All that I am, all that I ever was…

I am more than my mental health. I am more than my homelessness. I am more than any one aspect of me. I am Addy. And this is…


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Borderline personality disorder is a hurtful label for real suffering – time we changed it

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by Jayashri Kulkarni, Monash University

Standing in the cold, dark bathroom, she hacked into her wrist with a razor blade and quietly stared at the blood that flowed from the cut. She told herself she was a bad person and deserved the pain.

A part of her felt reassured by the sight of the blood – it showed she was alive – since she felt so dead and empty inside. As she stared at her image in the bathroom mirror, she thought, “I have no idea who that person is staring back at me.”

Such deliberate self-harm is very common in people diagnosed with borderline personality disorder. It takes many forms, including intentional overdoses of tablets with excessive alcohol, risky sexual behaviour, as well as physical self-punishment.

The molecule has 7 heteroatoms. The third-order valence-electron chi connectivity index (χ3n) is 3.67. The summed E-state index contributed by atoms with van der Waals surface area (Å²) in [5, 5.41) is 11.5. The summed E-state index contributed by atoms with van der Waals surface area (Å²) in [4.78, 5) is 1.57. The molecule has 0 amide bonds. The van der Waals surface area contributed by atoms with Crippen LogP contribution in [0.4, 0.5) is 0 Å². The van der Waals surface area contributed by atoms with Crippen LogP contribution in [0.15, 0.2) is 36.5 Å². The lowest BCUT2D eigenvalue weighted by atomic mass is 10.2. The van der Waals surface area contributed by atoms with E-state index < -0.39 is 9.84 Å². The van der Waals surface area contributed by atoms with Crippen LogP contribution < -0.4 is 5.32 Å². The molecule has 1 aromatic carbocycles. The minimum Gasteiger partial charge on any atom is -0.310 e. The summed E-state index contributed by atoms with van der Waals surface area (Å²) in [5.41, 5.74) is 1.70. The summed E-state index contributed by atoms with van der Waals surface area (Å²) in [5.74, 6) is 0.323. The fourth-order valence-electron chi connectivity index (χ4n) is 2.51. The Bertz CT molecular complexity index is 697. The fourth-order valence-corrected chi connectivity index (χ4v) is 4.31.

Other symptoms of the disorder include identity disturbances, feeling “dead” inside, rage responses or difficulty regulating emotional reactions to situations, mood swings, constant anxiety and panic, poor self-esteem, memory blanks, dissociation (“out of body” or feeling “unreal”) experiences, problems with concentration, feeling invalid, and fear of being abandoned.

A bad cycle

Between 2% to 10% of the population have some degree of borderline personality disorder, which puts them at high risk of suicide. While it’s poorly understood, we know that it predominantly impacts women.

There’s no medication that specifically treats borderline personality disorder, and it’s associated with a great deal of stigma among both health-care professionals and the general community. Research shows people seeking treatment for self-inflicted harm, including taking medication overdoses, are often seen as “difficult”, a “nuisance” or just indulging in “bad behaviour”.

Rage or diffuse anger is another symptom of borderline personality disorder that’s poorly tolerated by family and health professionals. If the person with the condition repeats self-harming behaviour, frustration among family, friends and health professionals increases and may lead to decreased care.